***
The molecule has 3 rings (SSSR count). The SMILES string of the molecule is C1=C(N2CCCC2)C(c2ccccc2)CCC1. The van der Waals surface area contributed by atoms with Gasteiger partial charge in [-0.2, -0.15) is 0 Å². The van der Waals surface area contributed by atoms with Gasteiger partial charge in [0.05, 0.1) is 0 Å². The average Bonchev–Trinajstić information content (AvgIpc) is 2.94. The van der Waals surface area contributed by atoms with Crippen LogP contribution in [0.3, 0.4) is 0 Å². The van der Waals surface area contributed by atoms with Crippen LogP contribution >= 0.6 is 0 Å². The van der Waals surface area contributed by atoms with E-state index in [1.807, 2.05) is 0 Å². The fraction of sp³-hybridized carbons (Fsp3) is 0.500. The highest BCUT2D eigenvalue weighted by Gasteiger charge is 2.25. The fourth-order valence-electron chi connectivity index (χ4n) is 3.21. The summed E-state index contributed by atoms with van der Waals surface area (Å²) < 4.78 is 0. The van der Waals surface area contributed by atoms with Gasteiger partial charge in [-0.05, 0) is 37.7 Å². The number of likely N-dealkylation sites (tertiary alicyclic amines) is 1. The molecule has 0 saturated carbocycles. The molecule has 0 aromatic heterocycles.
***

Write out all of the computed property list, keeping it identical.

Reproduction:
The molecule has 3 rings (SSSR count). The SMILES string of the molecule is C1=C(N2CCCC2)C(c2ccccc2)CCC1. The van der Waals surface area contributed by atoms with Gasteiger partial charge in [-0.2, -0.15) is 0 Å². The van der Waals surface area contributed by atoms with Gasteiger partial charge in [0.05, 0.1) is 0 Å². The average Bonchev–Trinajstić information content (AvgIpc) is 2.94. The van der Waals surface area contributed by atoms with Crippen LogP contribution in [0.3, 0.4) is 0 Å². The van der Waals surface area contributed by atoms with Crippen LogP contribution >= 0.6 is 0 Å². The van der Waals surface area contributed by atoms with E-state index in [1.807, 2.05) is 0 Å². The fraction of sp³-hybridized carbons (Fsp3) is 0.500. The highest BCUT2D eigenvalue weighted by Gasteiger charge is 2.25. The fourth-order valence-electron chi connectivity index (χ4n) is 3.21. The summed E-state index contributed by atoms with van der Waals surface area (Å²) < 4.78 is 0. The van der Waals surface area contributed by atoms with Gasteiger partial charge in [-0.05, 0) is 37.7 Å². The number of likely N-dealkylation sites (tertiary alicyclic amines) is 1. The molecule has 0 saturated carbocycles. The molecule has 0 aromatic heterocycles.